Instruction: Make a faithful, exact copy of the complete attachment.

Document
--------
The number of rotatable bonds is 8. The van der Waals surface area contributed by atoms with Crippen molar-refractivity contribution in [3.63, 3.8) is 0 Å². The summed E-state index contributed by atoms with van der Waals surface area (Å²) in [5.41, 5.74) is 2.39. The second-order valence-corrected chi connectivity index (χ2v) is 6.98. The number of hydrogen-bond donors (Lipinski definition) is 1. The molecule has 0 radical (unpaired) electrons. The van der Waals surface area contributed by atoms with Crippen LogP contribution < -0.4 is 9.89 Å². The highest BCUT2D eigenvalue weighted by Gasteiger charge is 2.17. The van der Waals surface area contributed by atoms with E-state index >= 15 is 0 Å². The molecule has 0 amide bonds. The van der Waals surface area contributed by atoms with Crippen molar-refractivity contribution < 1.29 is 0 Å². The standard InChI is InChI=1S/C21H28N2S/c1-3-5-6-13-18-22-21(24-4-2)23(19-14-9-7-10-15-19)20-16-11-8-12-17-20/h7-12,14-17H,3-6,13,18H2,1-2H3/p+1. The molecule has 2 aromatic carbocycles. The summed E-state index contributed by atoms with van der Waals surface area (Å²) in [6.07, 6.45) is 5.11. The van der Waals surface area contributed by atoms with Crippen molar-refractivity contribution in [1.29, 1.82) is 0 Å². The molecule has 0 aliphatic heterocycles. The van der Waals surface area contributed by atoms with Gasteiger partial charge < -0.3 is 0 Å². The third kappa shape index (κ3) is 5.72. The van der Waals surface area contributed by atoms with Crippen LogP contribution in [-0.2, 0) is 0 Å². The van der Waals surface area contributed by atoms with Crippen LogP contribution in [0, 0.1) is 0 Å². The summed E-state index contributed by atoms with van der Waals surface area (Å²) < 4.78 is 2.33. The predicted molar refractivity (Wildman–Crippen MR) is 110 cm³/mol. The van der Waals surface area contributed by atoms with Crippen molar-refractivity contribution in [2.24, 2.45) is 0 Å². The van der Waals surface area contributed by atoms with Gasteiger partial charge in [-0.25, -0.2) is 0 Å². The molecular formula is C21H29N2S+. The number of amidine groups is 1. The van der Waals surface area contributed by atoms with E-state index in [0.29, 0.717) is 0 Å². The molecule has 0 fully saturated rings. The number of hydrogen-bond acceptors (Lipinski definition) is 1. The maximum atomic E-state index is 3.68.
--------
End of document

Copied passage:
The number of rotatable bonds is 8. The van der Waals surface area contributed by atoms with Crippen molar-refractivity contribution in [3.63, 3.8) is 0 Å². The summed E-state index contributed by atoms with van der Waals surface area (Å²) in [5.41, 5.74) is 2.39. The second-order valence-corrected chi connectivity index (χ2v) is 6.98. The number of hydrogen-bond donors (Lipinski definition) is 1. The molecule has 0 radical (unpaired) electrons. The van der Waals surface area contributed by atoms with Crippen LogP contribution < -0.4 is 9.89 Å². The highest BCUT2D eigenvalue weighted by Gasteiger charge is 2.17. The van der Waals surface area contributed by atoms with E-state index >= 15 is 0 Å². The molecule has 0 amide bonds. The van der Waals surface area contributed by atoms with Crippen molar-refractivity contribution < 1.29 is 0 Å². The standard InChI is InChI=1S/C21H28N2S/c1-3-5-6-13-18-22-21(24-4-2)23(19-14-9-7-10-15-19)20-16-11-8-12-17-20/h7-12,14-17H,3-6,13,18H2,1-2H3/p+1. The molecule has 2 aromatic carbocycles. The summed E-state index contributed by atoms with van der Waals surface area (Å²) in [6.07, 6.45) is 5.11. The van der Waals surface area contributed by atoms with Crippen molar-refractivity contribution in [1.29, 1.82) is 0 Å². The molecule has 0 aliphatic heterocycles. The van der Waals surface area contributed by atoms with Gasteiger partial charge < -0.3 is 0 Å². The third kappa shape index (κ3) is 5.72. The van der Waals surface area contributed by atoms with Crippen LogP contribution in [-0.2, 0) is 0 Å². The van der Waals surface area contributed by atoms with Crippen LogP contribution in [0, 0.1) is 0 Å². The summed E-state index contributed by atoms with van der Waals surface area (Å²) < 4.78 is 2.33. The predicted molar refractivity (Wildman–Crippen MR) is 110 cm³/mol. The van der Waals surface area contributed by atoms with Crippen molar-refractivity contribution in [2.24, 2.45) is 0 Å². The van der Waals surface area contributed by atoms with Gasteiger partial charge in [-0.25, -0.2) is 0 Å². The molecular formula is C21H29N2S+. The number of amidine groups is 1. The van der Waals surface area contributed by atoms with E-state index in [0.29, 0.717) is 0 Å². The molecule has 0 fully saturated rings. The number of hydrogen-bond acceptors (Lipinski definition) is 1. The maximum atomic E-state index is 3.68.